(12.) Bret P, Guyotat J, Chazal J. Is normal pressure hydrocephalus a valid concept in 2002? A reappraisal in five questions and proposal for a new designation of the syndrome as "chronic hydrocephalus." J Neurol Neurosurg Psychiatry 2002;73:9-12.

(13.) Vanneste JA. Three decades of normal pressure hydrocephalus: are we wiser now? J Neurol Neurosurg Psychiatry 1994;57:1021-5.

(14.) Hakim CA, Hakim R, Hakim S. Normal-pressure hydrocephalus. Neurosurg Clin North Am 2001;12:761-73.

(15.) Krauss JK, Faist M, Schubert M, Borremans JJ, Lucking CH, Berger W. Evaluation of gait in normal pressure hydrocephalus before and after shunting. Adv Neurol 2001;87:301-10.

(16.) Stolze H, Kuhtz-Buschbeck JP, Drucke H, Johnk K, Diercks C, Palmie S, et al. Gait analysis in idiopathic normal pressure hydrocephalus--which parameters respond to the CSF tap test? Clin Neurophysiol 2000;111:1678-86.

(17.) Black PM. Idiopathic normal-pressure hydrocephalus. Results of shunting in 62 patients. J Neurosurg 1980;52:371-7.

(18.) Petersen RC, Mokri B, Laws ER Jr. Surgical treatment of idiopathic hydrocephalus in elderly patients. Neurology 1985;35:307-11.

(19.) Meier U, Zeilinger FS, Kintzel D. Signs, symptoms and course of normal pressure hydrocephalus in comparison with cerebral atrophy. Acta Neurochir (Wien) 1999;141:1039-48.

(20.) Hebb AO, Cusimano MD. Idiopathic normal pressure hydrocephalus: a systematic review of diagnosis and outcome. Neurosurgery 2001;49:1166-84.

(21.) Fisher CM. The clinical picture in occult hydrocephalus. Clin Neurosurg 1977;24:270-84.

(22.) Larsson A, Wikkelso C, Bilting M, Stephensen H. Clinical parameters in 74 consecutive patients shunt operated for normal pressure hydrocephalus. Acta Neurol Scand 1991;84:475-82.

(23.) Bradley WG Jr, Scalzo D, Queralt J, Nitz WN, Atkinson DJ, Wong P. Normal-pressure hydrocephalus: evaluation with cerebrospinal fluid flow measurements at MR imaging. Radiology 1996;198:523-9.

(24.) Hurley RA, Bradley WG Jr, Latifi HT, Taber KH. Normal pressure hydrocephalus: significance of MRI in a potentially treatable dementia. J Neuropsychiatry Clin Neurosci 1999;11:297-300.

(25.) Mase M, Yamada K, Banno T, Miyachi T, Ohara S, Matsumoto T. Quantitative analysis of CSF flow dynamics using MRI in normal pressure hydrocephalus. Acta Neurochir Suppl (Wien) 1998;71:350-3.

(26.) Mori K. Management of idiopathic normal-pressure hydrocephalus: a multiinstitutional study conducted in Japan. J Neurosurg 2001;95:970-3.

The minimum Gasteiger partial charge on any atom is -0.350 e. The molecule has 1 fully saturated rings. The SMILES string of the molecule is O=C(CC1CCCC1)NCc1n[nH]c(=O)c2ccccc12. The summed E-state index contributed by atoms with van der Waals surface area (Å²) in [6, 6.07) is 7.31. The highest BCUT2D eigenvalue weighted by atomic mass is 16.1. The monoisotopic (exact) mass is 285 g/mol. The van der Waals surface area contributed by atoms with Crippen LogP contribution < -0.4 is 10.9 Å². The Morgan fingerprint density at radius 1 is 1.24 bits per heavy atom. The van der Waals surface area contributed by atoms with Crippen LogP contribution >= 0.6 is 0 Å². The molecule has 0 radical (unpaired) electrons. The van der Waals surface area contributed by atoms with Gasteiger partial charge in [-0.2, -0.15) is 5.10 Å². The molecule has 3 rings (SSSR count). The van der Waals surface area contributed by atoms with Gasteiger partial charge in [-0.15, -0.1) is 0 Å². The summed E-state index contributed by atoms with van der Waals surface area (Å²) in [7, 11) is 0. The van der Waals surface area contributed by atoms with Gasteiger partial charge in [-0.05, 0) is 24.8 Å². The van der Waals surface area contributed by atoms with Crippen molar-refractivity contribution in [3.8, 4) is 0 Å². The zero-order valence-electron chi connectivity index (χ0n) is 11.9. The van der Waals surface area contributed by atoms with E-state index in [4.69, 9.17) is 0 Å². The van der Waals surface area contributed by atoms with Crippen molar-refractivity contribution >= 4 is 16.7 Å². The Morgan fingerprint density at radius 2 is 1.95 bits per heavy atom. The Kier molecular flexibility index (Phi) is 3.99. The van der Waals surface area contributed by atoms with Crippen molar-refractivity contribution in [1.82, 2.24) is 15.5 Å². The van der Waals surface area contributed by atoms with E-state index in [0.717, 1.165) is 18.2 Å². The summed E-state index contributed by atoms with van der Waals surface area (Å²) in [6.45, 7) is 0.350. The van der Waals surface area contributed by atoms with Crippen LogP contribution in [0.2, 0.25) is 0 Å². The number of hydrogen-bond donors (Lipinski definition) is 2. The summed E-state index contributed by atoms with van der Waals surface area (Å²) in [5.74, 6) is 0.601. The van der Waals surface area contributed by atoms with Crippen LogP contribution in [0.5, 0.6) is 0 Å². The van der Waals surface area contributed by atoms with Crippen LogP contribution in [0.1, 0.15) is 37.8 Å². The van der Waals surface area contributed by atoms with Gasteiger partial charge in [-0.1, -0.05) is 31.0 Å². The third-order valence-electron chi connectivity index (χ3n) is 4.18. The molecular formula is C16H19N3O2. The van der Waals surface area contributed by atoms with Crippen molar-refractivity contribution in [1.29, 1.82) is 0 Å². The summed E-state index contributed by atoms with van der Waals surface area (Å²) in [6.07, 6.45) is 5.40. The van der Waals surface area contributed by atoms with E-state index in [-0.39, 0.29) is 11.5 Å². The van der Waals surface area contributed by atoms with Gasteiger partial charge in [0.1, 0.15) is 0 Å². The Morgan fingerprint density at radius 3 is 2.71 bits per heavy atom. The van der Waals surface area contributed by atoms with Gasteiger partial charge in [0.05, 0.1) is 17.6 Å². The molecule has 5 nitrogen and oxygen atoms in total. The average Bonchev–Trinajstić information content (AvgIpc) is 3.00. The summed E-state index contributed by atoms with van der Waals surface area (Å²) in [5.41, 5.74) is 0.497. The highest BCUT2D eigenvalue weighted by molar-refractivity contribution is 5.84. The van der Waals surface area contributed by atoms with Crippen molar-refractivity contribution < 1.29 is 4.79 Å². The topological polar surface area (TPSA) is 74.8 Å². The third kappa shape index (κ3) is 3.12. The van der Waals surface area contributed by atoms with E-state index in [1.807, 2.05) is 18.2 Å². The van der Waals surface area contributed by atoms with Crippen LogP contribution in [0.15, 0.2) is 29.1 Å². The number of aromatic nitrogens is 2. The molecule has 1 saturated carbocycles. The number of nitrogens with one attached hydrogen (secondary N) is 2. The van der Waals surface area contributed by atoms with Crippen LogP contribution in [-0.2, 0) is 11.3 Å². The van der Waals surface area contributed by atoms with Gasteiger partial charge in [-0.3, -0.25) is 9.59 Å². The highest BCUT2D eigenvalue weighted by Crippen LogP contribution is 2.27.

(27.) Chen IH, Huang CI, Liu HC, Chen KK. Effectiveness of shunting in patients with normal pressure hydrocephalus predicted by temporary, controlled-resistance, continuous lumbar drainage: a pilot study. J Neurol Neurosurg Psychiatry 1994;57:1430-2.

(28.) Haan J, Thomeer RT. Predictive value of temporary external lumbar drainage in normal pressure hydrocephalus. Neurosurgery 1988;22:388-91.

(29.) Boon AJ, Tans JT, Delwel EJ, Egeler-Peerdeman SM, Hanlo PW, Wurzer HA, et al. The Dutch normal-pressure hydrocephalus study. How to select patients for shunting? An analysis of four diagnostic criteria. Surg Neurol 2000;53:201-7.

(30.) Meier U, Bartels P. The importance of the intrathecal infusion test in the diagnostic of normal-pressure hydrocephalus. Eur Neurol 2001;46:178-86.

The Authors

MEG VERREES, M.D., is chief resident in the Department of Neurosurgery at Case Western Reserve University, University Hospitals of Cleveland. She received her medical degree from Dartmouth Medical School, Hanover, N.H.

WARREN R. SELMAN, M.D., is professor and vice chair in the Department of Neurosurgery at Case Western Reserve University, University Hospitals of Cleveland. He received his medical degree from Case Western Reserve University and completed a residency in neurosurgery at Case Western Reserve University, University Hospitals of Cleveland.

Address correspondence to Meg Verrees, M.D., Department of Neurosurgery, Case Western Reserve University, University Hospitals of Cleveland, 11000 Euclid Ave., Cleveland, OH 44106 (e-mail: Reprints are not available from the authors.

The authors indicate that they do not have any conflicts of interest. Sources of funding: none reported.

COPYRIGHT 2004 American Academy of Family PhysiciansCOPYRIGHT 2004 Gale Group

© 2006,, All Rights Reserved.